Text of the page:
Weird West

By on on Reviews, 7 More
close [x]

Weird West – Hands-On Preview

Back in August, I was treated to a hands-off event held by WolfEye Studios for their upcoming game, Weird West. Based on what I saw that day, I have never been more excited for a twin-stick shooter in my life. They promised a lot of different things, many of which are unheard of in these styles of games. Moving forward to October 2021, and I’ve finally been given the chance to try it out for myself – something I had been looking forward to since I had the chance to speak with some of the development team.

As the name would suggest, Weird West is set in the not-so Wild West – A place where cowboys and outlaws duel with six-shooters, while blowing holes in the sides of mountains with dynamite in the hopes of finding precious metals, but then things take a turn for the weird. Strange contraptions, such as the new-fangled Portable Relayograph, which is effectively a one-way wireless fax machine, and based on the accompanying picture, you wear it on your arm. Alternatively, you’ll find yourself carrying items with magical properties, such as the Firestarter Amulet, which, assuming you’re currently on fire from accidentally destroying an oil lamp, you’ll have a chance at setting your enemies on fire with each shot you do.

The weird doesn’t just stop there, however. While you’ll find yourself fighting the Stillwater Gang in an attempt to find your kidnapped husband, you’ll also find yourself encountering a number of enemies inspired by the likes of Dungeons and Dragons or H.R. Giger. These take the form of the mysterious Sirens, a horrific amphibious creature that can take the form of a human and has a taste for flesh, or the blind Mine Crawlers – once human, now nothing more than a creature obsessed with gold and explosives. Of course, there are plenty of other gangs and supernatural creatures to discover, but I can’t go giving too much away.

While it is a twin-stick shooter first and foremost, Weird West features some very intuitive RPG aspects to it. While not as involved as titles such as Diablo or even the Far Cry franchise, the perks and abilities available for you to unlock do help to make your character feel like your own. If you favour the revolver, for example, one of the first abilities you can unlock is to “Fan the Hammer,” which rapidly unloads your remaining bullets in a hailstorm of lead. More powerful abilities will require you to save up your hard-earned Nimp Relics, a strange arcane trophy that you can find hidden around the map. Additionally, perks that increase your health or chances of finding gold coins are available should you happen to stumble across Golden Aces of Spades cards.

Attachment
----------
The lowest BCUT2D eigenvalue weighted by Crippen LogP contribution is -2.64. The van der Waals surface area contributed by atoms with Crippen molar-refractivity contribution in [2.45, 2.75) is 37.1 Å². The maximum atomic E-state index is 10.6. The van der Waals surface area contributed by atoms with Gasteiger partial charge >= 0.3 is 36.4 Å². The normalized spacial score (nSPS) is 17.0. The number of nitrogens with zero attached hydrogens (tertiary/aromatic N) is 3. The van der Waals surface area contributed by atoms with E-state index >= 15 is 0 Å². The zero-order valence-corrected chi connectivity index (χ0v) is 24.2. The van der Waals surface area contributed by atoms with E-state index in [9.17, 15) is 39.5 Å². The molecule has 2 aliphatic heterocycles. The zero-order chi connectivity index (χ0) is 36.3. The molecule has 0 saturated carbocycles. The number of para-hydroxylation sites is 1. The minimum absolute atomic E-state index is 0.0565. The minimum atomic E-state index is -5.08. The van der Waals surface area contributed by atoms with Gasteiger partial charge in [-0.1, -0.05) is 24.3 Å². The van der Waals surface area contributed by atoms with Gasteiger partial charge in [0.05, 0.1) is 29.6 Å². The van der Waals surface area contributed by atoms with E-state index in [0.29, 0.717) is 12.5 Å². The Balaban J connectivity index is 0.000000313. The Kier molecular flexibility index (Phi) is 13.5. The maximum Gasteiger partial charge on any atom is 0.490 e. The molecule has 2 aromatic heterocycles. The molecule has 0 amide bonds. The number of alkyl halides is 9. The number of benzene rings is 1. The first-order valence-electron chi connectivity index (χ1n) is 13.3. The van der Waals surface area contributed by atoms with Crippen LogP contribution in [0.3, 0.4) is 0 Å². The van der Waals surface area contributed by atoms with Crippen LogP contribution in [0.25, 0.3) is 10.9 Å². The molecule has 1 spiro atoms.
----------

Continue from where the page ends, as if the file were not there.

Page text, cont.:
The map does seem a little linear and small at first, as it appears that you can only travel to specific destinations as they become available and the map opens up, however, it is completely open to exploration and you can travel where you see fit. While you don’t necessarily play your character while exploring the map, there is a chance that you will come across random encounters as you explore, with some being hostile and others playing host to wandering sales people.

One of the promised features here was the fact that the map is alive, and this is something that WolfEye Studios has delivered on. Should you kill off all the bandits in a particular area, (or even the townsfolks if so inclined) then townships will eventually become abandoned and the buildings will grow to reflect this. They’ll become worn down, full of spider webs, or swarming with wildlife. Come back again later, and perhaps another community has come in to tidy it up, re-establishing a new town for you to rest at, or another gang using it as a hiding spot. On the same token, should you leave someone alive, you may very well find them seeking vengeance as you continue your explorations.